A Country Diary – 37
19 December 2005
THE FRONT GARDEN, while a mess, does at least have some colour in it. The three hellebores I planted last year are starting to flower. The primroses in the bed outside the kitchen window seem to flower perpetually. There is an alpine thing of some sort with lots of little pink flowers that is still flowering. Although I’m not much of a fuschia fan, the fuschia bush in the corner does produce lots of flowers. There are three yellow roses on one of the rose bushes. There’s a little purple flower, and until I took them inside there were a couple of trailing geraniums with dark red flowers that were doing well. With a bit of weeding and the lawn mown (it hasn’t been mowed since August), it could look quite smart. I’m also considering digging up part of the lawn for a vegetable bed, the plan being to to start with salads. It seems to make sense to have some salad near the front door. I also imagine that I could look after salad better if I saw it every day rather than consigning it to the vegetable patch, where the slugs sometimes enjoy undisturbed days on end to destroy all my hard work.. What else should I be doing now? Pruning the roses, I guess. For some reason rise-pruning terrifies me. I always think that I’m going to cut in the wrong direction or cut above the bud or below it or whichever is the wrong way. Or prune at the wrong time of year. Time also to fertilize with cow much or horse muck. My own self-made compost all went on the permaculture mulch which has provided a warm and rich home for a vast slug colony.
WHILE MOST things look weak and spindly on the veg patch, particularly after the sheep attack, the broad beans are all pushing through delightfully, 64 little sprouts, all in neat rows.
I WENT HORSE-RIDING yesterday, and cantered again, which was thrilling. I am beginning to realise what the attraction is and why you get all these horsey people. It really is magical, to be moved through space by an animal, with no seat belts! However, it’s an awful lot of work, having a horse. There’s the mucking out, moving them in, moving them out, putting their blankets on, organising their feeds, looking after the saddles, cleaning the saddles. And the expense! Getting the horses clipped and shoed, the cost of the kit and the food, at least I don’t wear those special clothes — although I quite like the idea of a long red riding coat, 1750-style — well, it’s mind-boggling. And I understand that even a very ordinary beginners’ type horse costs two grand. And all that for a mode of transport that you can’t really use on the roads! Maybe correspondent Graham is right and I should stick with the humble bicycle. The horse thing may just be too much work and too much money, both things that I’m trying to avoid.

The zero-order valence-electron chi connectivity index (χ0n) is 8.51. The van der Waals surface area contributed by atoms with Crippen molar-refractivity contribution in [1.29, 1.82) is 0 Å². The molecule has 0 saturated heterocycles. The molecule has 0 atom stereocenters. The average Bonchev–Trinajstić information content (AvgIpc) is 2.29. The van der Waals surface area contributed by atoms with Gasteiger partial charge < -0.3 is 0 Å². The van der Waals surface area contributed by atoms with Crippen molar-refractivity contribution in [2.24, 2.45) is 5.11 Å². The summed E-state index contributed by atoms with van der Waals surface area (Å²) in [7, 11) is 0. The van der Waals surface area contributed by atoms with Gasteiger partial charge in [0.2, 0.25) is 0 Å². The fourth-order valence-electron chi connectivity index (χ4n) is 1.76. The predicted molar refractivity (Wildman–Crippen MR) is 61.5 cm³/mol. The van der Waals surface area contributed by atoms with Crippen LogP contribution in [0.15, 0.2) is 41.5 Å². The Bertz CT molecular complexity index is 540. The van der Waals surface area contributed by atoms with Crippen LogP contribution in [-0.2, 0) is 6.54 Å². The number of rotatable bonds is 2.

HAVE I MENTIONED bread lately? Each week I’ve been baking four loaves using the John Seymour method mentioned in an earlier country diary. It’s incredibly easy, very enjoyable, immensely satisfying, and produces the most fantastic bread for less than 20p a loaf. Baking bread also has the advantage of not involving any travel or driving or supermarkets or tedious blimmin shopping. And by the way, there is absolutely no point whatsoever in buying a bread-maker. You don’t need a machine to do it because it is so very easy to do it without a machine. I’m going to give the recipe again. Once you start making your own bread you’ll never want to buy shop crap ever again. Three quarters fill a mixing bowl with warm water. Mix in a handful of sugar, and handful of salt and a handful of yeast. Mix thoroughly. Pour in a load of flour and mix and mix and mix, till sludgy. Leave to rise for four to eight hours. Dump a load of flour on the table. Pour the risen mixture on top. Spend about twenty minutes kneading the dough, adding more flour when it becomes sticky. You can use whatever flour is around: we buy sacks from the wholesalers. You can mix white and wholegrain flour, use pasta flour. Use a slightly different mix each time. I even got away with using self-raising flour once, in my even more ignorant days. Take four loaf tins, sprinkle the insides with flour and half fill each with the dough. Make any left over dough into little rolls. Cover with tea towels and leave to rise for half an hour to an hour. Score the tops with anarchy signs or your initials. Then put in a very hot oven for twenty minutes or so. Turn out of the tins, allow to cool and put two in the freezer. Bread, bread, delicious bread!